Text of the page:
“Do not respond to messages on social media platforms. Do not respond to phone calls. This will only continue to cause confusion and hurt,” Gaida wrote in a Facebook post to “friends, family and colleagues.” Read the post and posted on February 25th.

“I didn’t hurt or threaten someone like this. I was open to the world, but now I’m closing the door.”

Omar Quinones, owner of Amy’s Family Pizzeria.

It’s hard to sue users, it’s hard to sue social platforms

Boger’s son, Stampone, is considering taking legal action on his mother’s behalf, but he’s unsure if he’s just putting the blame on individual posters and social platforms.

This distinction is at the heart of two Supreme Court decisions (Gonzalez v. Google and Twitter v. Taamneh) that can determine who can be held liable for illegal or harmful content posted on the internet.

“There are all kinds of options on the table,” Mr. Stampone said of the lawsuit. However, “this is just an example of how irresponsible behavior online affects everyday Americans.”

Here’s how it currently works: Section 230 of the Communications Decency Act exempts technology companies from liability if harmful user-generated content is posted on their platforms. It was written this way to help the Internet flourish in its early stages, but it’s not well suited for managing an algorithm-dependent web.

If the Supreme Court rules against Big Tech during this session, its practices could be severely regulated. Platforms can share responsibility with users if they advertise

That is unlikely, according to Amy L. Landers, associate dean of Drexel Law, which specializes in technology and intellectual property law.

“I don’t think the court can completely obliterate Section 230,” Landers said. because it is not unconstitutional.

Additionally, Landers explained that it is difficult enough to sue individual Tweeters and TikTokers.

Stampone and Boger can sue for defamation and willful emotional distress, but “the problem with tracking individual tweeters is that they often don’t know who they are,” Landers said. said Mr.

You can also file a lawsuit and submit a subpoena to the platform to determine the identity of the poster, but this comes at a cost. This works against the interests of technology platforms already plagued by privacy concerns.

When Misinformation and Disillusionment Mix

Gaida, Poppert, and Bogar face a dilemma: how to acknowledge the harm of doxing without diverting attention from Bellew’s racism?

“We are not going to divert attention from the horrific racism that the Quiñones family experienced,” said Bogar. However, she said, “All of this developed because of the reckless behavior of someone who felt she needed to become a vigilante.”

Quiñonez did not respond to repeated requests for comment, but Bellew’s rant is replaced by a dichotomy.

“I feel sick, angry, sad. …and the more I think about it now, the worse it gets,” Quiñones told WHYY.

According to Erick Louis, a 22-year-old Black content creator known for his social commentary and for igniting the Black TikTok strike, so-called Karen Hunting is a way for most people of color to see justice or It’s the only way to feel right about weathering racism.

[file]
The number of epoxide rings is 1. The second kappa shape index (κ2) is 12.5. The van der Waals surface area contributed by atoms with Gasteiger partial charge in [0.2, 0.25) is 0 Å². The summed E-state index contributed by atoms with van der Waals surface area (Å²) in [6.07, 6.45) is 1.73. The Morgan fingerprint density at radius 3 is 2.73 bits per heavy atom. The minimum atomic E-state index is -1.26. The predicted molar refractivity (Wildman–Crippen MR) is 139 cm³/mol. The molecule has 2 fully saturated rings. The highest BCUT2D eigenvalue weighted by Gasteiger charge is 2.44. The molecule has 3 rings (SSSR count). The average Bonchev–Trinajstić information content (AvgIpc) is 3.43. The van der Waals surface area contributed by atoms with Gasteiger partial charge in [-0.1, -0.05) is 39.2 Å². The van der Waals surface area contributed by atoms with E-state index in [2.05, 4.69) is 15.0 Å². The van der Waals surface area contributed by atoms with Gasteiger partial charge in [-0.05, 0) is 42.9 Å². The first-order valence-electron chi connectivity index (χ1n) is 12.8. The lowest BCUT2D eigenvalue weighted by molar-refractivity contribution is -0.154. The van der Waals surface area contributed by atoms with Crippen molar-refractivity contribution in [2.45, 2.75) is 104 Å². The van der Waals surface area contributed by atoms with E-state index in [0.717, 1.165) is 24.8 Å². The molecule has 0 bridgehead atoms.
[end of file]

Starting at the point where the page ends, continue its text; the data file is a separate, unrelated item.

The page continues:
“We are forced to survive in a system that is not built to serve us or is built to work against us,” said Louis, adding that police, education, He cited racial disparities in urban planning.“Social media has become a tool to empower the marginalized. ”

Still, internet vigilantes have a mixed track record. Exposing the riotist culture of casual racism in a Philadelphia high school and putting the blame on Rachel Dolezal, a white NAACP leader posing as black. But it also sets the internet after the wrong people, like when internet sleuths inadvertently shut down a black-owned hair salon or mistook a well-meaning engineering professor for a right-wing unity protester.

Lewis said this has something to do with the nature of the internet. A desperate desire for justice is mingled with people who know how to turn misinformation into influence and take advantage of their short attention spans.

“Media literacy is at an all-time low. People no longer critically engage with information on the internet,” says Louis. “So when you combine all of this with a zeal for justice and reparations, there is no question that cases like this matter.”

Louis is quick to distinguish between online activists and those profiting from their online activity. Some of the TikTokers who have posted about Bellew’s rants or attempted to expose her, including @therelsizzle and @tizzyent, who have more than 5 million followers, are white people with little real discussion of anti-racism. Dedicated to posting bad behavior rage bait videos.

“People are just trying to use anti-BIPOC violence as a way to build social currency,” Lewis said. “Everybody is familiar with Karen, so we need a conversation about what was captured and why it happened.”


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Distributed by Tribune Content Agency, LLC. A woman throws out a racist rant at a Montgomery County pizza parlor.TikTok vigilantes track down three innocent accountants. – morning Call